"He's an older man. Brenda's started CPR," she continued. "He got sick right after liftoff, but suddenly he keeled over in his seat. We gave him oxygen, but he's almost stopped breathing."

"Have you checked to see if there's a doctor aboard?" Holland asked.

"We did, yes. A Swiss doctor responded, and he said we've got to get this man to a hospital fast or we'll lose him."

"Okay, Linda. Keep us informed."

Dick Robb had nodded and was already calling the air traffic controller, anticipating Holland's decision.

"London Center, Quantum sixty-six. We have a medical emergency aboard and need immediate vectors for an emergency landing at..." Robb glanced at Holland and raised an eyebrow, aware he'd jumped the gun -- and equally aware Holland wouldn't protest. What choice did they have?

"Let's go to London Heathrow," Holland shot back. "Ask for priority handling, and we need paramedics to meet us."

"Robb repeated the request and took the new clearance as the captain dialed in the course direct to London and began an autopilotdescent out of thirty-three thousand feet. Holland reached forward at the same time to type "LON" into the flight management computer and hit the execute button. The big Boeing immediately began a turn to the left to follow the new course as Dick Robb folded his arms and sat back with a look of forced disgust.

"You're going to do this solo, then?" Robb asked. Holland glanced at him, not comprehending. "What?"

"The book says that the pilot-not-flying programs the computer. You're the pilot flying on this trip. I'm the pilot not flying."

Holland studied Robb's face. He was serious, and there wasn't time for a confrontation, even if he'd wanted one.

"Sorry, Dick," Holland said. "You were busy working the radios, and we've got an emergency here." He gestured toward the flight management computer, trying not to look disgusted. "Please give me direct London, and let's plan the ILS approach."

"That's more like it," was Robb's singular response.

* * *

One story below the cockpit, in the neutral zone between coach class and business class, a small group of flight attendants and several concerned passengers huddled around the figure of a small man lying prone on the floor. Brenda Hopkins, the redheaded flight attendant with supermodel features who had helped Earnest Helms to his seat, knelt by his head alternately trying to breathe life into his mouth between impassioned attempts to pump his chest and circulate enough blood to his brain. Her hair had gone wild and her uniform was stained, but she was oblivious to anything but the battle to save her passenger.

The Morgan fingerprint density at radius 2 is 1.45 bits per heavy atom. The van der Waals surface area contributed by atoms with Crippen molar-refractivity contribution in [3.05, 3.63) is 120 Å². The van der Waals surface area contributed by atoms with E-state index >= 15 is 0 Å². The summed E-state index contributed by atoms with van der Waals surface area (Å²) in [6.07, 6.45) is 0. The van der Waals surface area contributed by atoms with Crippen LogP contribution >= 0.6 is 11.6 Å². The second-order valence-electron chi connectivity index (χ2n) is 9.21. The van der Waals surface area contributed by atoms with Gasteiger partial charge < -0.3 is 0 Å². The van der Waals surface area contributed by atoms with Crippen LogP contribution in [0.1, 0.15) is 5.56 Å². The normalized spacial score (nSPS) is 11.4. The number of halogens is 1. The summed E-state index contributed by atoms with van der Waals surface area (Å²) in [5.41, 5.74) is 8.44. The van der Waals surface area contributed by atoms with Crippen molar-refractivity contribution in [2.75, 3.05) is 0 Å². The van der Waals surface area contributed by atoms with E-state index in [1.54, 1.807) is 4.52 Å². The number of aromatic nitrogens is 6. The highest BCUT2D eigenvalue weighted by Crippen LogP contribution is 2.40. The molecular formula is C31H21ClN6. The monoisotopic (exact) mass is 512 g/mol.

Breathe into his mouth five times, listen, pump his chest fifteen times. Short, hard, downward strokes. Remember the training!

Over and over again.

She had been at it for ten minutes, but despite a routine of running and daily workouts, she was tiring.

The Swiss physician hovered over her, monitoring the rhythm of her efforts but making no attempt to take over until she was ready for relief. His frustration at having no medical tools to hello the man was driving him to think frantically of other alternatives.

Another flight attendant had produced the airplane's emergency medical kit, but it was impossibly crude, and there was no defibrillator -- which was the one instrument he really needed.

As they felt the aircraft turning and descending, there was a spark of a response, a gasp of sorts, and the patient seemed to arch his back slightly as if taking a breath on his own. The doctor put his ear to the man's chest, verifying a weak, unstable heartbeat -- which immediately faltered.

"We almost had him," he told Brenda.

She took a deep breath, wiped her forehead with the back of her hand, and started again -- her mouth closing around the patients' as she held his bald head and tried not to think about the fact that he was sick -- with what, she had no idea. She was terrified of AIDS, and bad cases of the flu, and any other terrible malady she might get from direct contact.

But she had always wanted to be a doctor, and wasn't this where it began? Her passenger was desperate. She couldn't worry about the consequences.

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What People are saying about this

Stephen Coonts
Combines exquisite suspense and cardiac arrest action.

Meet the Author

John J. Nance, aviation analyst for ABC News and a familiar face on Good Morning America, is the author of several bestselling novels including Fire Flight, Skyhook, Turbulence, and Orbit. Two of his novels, Pandora’s Clock and Medusa’s Child, have been made into highly successful television miniseries. A lieutenant colonel in the U.S. Air Force Reserve, Nance is a decorated pilot veteran of Vietnam and Operations Desert Storm/Desert Shield. He lives in Washington State.